China Pre-U
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Winners and losers in the great Chinese rebalancing

Winners and losers in the great Chinese rebalancing | China Pre-U | Scoop.it
NEAR the centre of Sumatra, an Indonesian island once blanketed by forest, a gash in the ground reveals the wealth that lies just beneath its surface. Large yellow...
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Andrew Watson's comment, September 28, 2014 7:57 AM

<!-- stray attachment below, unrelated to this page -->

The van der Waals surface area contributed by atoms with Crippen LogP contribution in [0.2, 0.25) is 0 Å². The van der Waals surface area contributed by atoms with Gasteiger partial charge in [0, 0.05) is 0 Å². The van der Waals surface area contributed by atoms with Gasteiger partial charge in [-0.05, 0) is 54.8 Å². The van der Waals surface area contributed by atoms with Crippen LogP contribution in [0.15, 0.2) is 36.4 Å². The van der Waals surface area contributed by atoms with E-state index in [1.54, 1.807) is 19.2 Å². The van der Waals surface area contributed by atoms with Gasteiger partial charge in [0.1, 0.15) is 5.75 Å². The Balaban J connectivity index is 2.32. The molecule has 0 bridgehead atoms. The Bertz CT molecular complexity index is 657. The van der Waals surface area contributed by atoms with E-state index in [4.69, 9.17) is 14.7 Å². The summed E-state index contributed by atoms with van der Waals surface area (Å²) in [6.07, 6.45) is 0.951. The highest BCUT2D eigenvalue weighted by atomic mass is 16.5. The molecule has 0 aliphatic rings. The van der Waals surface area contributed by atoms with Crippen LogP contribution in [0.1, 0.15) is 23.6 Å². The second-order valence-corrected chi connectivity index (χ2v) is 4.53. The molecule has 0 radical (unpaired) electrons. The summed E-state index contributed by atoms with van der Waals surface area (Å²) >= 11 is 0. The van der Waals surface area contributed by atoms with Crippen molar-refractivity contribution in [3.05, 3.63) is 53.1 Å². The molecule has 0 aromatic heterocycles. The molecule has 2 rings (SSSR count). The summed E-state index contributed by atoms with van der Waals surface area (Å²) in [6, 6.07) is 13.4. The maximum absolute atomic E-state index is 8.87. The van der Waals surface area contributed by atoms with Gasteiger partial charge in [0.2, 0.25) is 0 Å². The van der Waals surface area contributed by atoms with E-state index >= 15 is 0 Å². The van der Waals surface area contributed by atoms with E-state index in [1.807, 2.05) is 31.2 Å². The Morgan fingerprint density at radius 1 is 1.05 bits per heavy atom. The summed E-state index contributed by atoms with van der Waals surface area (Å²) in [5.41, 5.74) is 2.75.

For decades, China’s blistering growth has depended on exports and investment. The country has been the world’s cheap labour workshop but now looks for a more prosperous future. China has already lifted millions out of poverty within its own borders by investment and millions more outside it, with countries benefitting from China’s exponential growth. For the first time since the Opium Wars and decline of the Qing dynasty, China has returned to a position of global power and influence. This growth however is unsustainable; shown by their capital-intensive, export-oriented approach delivering diminishing returns. The financial crash of 2008/9 provided clear evidence that China’s export-driven economy is vulnerable to dips in demand in the rest of the world. Meanwhile, its dependence on investment has introduced distortions and imbalances into the Chinese economy. These distortions can be seen in the example of China’s solar-panel industry. This industry is an excellent example because it demonstrates massive state investment and production outstripping demand. The massively over-producing solar industry meant that the Wuxi subsidiary of Suntech Power defaulted on a $500 million bond payment due to insufficient demand, declaring technical bankruptcy. However the effects are not only being felt within China. As mentioned in the article, countries exporting to China are experiencing significant drops in prices as a result of decreased consumption. In the short run this is of a negative impact with potential spikes in unemployment, in the long run however, the reduction in prices may spark interest in these commodities from other manufacturing countries when previously the market price was too high due to China’ demand.